That made me wonder; what does anger look like? How could I paint anger? I would paint this.

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Yup. Me. I’ve guilty of the sin of anger. I have yelled in anger. I have even yelled at my husband in anger. My husband, author Alan T McKean, is probably the one person in the whole world who is least deserving of anger or of being yelled at. In all the years we’ve been married he has never raised his voice to me; never criticized me; never treated me spitefully or with less than respect. Before I had my spinal surgery, Alan helped me get up from the toilet, get in and out of the shower, get dressed. Yet, I have yelled at him.

Why? Why would I yell at such a priceless gift from God? As with all life’s questions, the answer is in the Bible. “No man can take the tongue. It is an unruly evil full of deadly poison…The tongue is a fire.” James 3:6&8.

I’m going into firefighting mode before the landscape of my life and marriage looks like this…

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Thistles, Statues & Vikings

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According to legend, the Scots won the last battle against invading Vikings on October 2, 1263 in Largs when invaders sneaking on shore to slaughter the sleeping Scottish army stepped on thistles and yowled in pain, alerting their victims.

True or false, thistles have been a symbol of Scotland for more than 500 years. And Largs is home to the Pencil, a 65-foot rounded stone tower constructed in 1912, as a memorial to the battle of Largs.

Largs is also home to 16-feet-tall “Magnus,” a statue presented to Largs in 2013 to commemorate the 750th anniversary of the Battle of Largs.

Visiting the tourist-driven seafront village reminded me that life is full of thistles that prick us, memories that overpower us, and giants that threaten us.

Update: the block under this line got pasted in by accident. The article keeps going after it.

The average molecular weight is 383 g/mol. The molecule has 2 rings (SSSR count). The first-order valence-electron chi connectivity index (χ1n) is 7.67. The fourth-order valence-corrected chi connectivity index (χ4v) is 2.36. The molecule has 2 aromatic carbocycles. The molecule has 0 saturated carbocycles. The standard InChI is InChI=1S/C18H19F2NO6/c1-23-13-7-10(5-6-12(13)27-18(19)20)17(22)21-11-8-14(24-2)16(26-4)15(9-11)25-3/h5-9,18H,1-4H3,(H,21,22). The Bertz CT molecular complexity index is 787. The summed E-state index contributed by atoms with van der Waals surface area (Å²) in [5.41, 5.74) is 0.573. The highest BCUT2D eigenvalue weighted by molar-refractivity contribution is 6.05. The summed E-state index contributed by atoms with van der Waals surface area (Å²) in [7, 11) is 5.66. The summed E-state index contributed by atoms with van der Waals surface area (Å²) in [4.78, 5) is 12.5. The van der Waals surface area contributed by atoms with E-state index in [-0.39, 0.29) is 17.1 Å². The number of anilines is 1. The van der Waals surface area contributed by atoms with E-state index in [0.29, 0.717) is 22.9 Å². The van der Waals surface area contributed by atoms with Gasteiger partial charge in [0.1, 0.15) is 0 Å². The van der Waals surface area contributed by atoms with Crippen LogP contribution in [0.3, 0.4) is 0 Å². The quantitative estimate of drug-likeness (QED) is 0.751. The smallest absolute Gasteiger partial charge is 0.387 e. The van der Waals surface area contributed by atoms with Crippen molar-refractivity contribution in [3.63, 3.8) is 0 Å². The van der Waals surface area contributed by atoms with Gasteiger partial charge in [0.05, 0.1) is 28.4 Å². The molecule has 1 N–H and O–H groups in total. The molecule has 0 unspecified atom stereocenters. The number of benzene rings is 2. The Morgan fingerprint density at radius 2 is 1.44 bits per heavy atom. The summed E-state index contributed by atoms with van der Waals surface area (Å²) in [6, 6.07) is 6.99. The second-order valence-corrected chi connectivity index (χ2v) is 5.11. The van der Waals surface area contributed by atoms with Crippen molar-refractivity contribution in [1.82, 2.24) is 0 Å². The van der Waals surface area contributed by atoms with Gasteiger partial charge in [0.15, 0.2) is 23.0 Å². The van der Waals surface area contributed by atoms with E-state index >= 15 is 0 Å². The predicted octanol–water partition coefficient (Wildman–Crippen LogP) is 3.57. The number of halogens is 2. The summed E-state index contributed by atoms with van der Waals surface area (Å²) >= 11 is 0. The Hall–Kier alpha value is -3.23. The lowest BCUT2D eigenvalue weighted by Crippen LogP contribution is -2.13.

Thistles in our lives can be good—no matter how sharp their prick. Thistles remind us of Romans 8:28 in the Bible, “All things work together to good to those who love the Lord.” Walking on thistles is sometimes the road to victory.

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Like “Magnus,” giants come into our lives in the form of major illnesses, job loss, death of loved ones, or broken families. It is natural to cower before giants. They are huge. They are crushing. But we have the same promise today that David gave his son Solomon in 1015 BC, “Be strong and of good courage; do not fear nor be dismayed, for the LORD God—my God—will be with you. He will not leave you nor forsake you.”

Memories, like giants, can be crushing. But we have God’s promise in Isaiah 43:25, “I, even I, am He who blots out your transgressions for My own sake; and I will not remember your sins.”

We have victory in treading over thistles when we put on the whole armor of God including the shoes of the preparation of the gospel of peace. We have victory over giants when we call in reinforcement in the person and presence of God. We have victory over memories when we control them instead of allowing them to control us.

Victory or defeat. The choice is ours.

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Iron and Clay

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“Iron does not mix with clay,” the Bible warns in Daniel 2:43, a statement that really convicted me yesterday when I heard someone I love adopt my sarcastic attitude and tone of voice about a person in my past who behaved appallingly. Just as iron does not mix with clay, neither do yesterday’s hurts and insults mix with the joy of today.

Christians simply cannot afford to nurse bitterness. It rubs off on those around them and is a terrible witness. The world hates, accuses, mocks, and ridicules those with whom it disagrees. The world doesn’t know better. The Christian does. We have a Guidebook, written by God.

“Death and life are in the power of the tongue, and those who love it will eat its fruit.” Proverbs 18:21.

Personally, I need to guard my mouth and make sure that I am speaking life, because its fruit is sweet. Besides; clay and iron do not mix.

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Holding off Death